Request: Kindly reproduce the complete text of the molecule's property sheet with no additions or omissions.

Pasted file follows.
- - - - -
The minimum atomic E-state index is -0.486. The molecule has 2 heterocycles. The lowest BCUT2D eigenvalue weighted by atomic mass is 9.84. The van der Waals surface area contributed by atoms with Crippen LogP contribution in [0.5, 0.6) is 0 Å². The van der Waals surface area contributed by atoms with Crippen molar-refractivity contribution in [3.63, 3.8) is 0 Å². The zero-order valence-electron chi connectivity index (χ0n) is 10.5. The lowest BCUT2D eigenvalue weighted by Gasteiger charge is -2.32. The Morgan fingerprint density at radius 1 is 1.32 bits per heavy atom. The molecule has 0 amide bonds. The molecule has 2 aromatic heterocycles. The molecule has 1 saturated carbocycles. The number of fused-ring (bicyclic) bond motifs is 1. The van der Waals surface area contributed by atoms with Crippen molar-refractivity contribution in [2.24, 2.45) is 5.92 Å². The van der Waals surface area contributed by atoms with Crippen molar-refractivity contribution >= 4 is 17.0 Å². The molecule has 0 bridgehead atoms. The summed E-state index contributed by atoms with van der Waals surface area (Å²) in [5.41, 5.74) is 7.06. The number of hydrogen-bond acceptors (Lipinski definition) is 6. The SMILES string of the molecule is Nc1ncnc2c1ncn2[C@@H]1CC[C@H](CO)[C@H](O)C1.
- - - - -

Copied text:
The minimum atomic E-state index is -0.486. The molecule has 2 heterocycles. The lowest BCUT2D eigenvalue weighted by atomic mass is 9.84. The van der Waals surface area contributed by atoms with Crippen LogP contribution in [0.5, 0.6) is 0 Å². The van der Waals surface area contributed by atoms with Crippen molar-refractivity contribution in [3.63, 3.8) is 0 Å². The zero-order valence-electron chi connectivity index (χ0n) is 10.5. The lowest BCUT2D eigenvalue weighted by Gasteiger charge is -2.32. The Morgan fingerprint density at radius 1 is 1.32 bits per heavy atom. The molecule has 0 amide bonds. The molecule has 2 aromatic heterocycles. The molecule has 1 saturated carbocycles. The number of fused-ring (bicyclic) bond motifs is 1. The van der Waals surface area contributed by atoms with Crippen molar-refractivity contribution in [2.24, 2.45) is 5.92 Å². The van der Waals surface area contributed by atoms with Crippen molar-refractivity contribution >= 4 is 17.0 Å². The molecule has 0 bridgehead atoms. The summed E-state index contributed by atoms with van der Waals surface area (Å²) in [5.41, 5.74) is 7.06. The number of hydrogen-bond acceptors (Lipinski definition) is 6. The SMILES string of the molecule is Nc1ncnc2c1ncn2[C@@H]1CC[C@H](CO)[C@H](O)C1.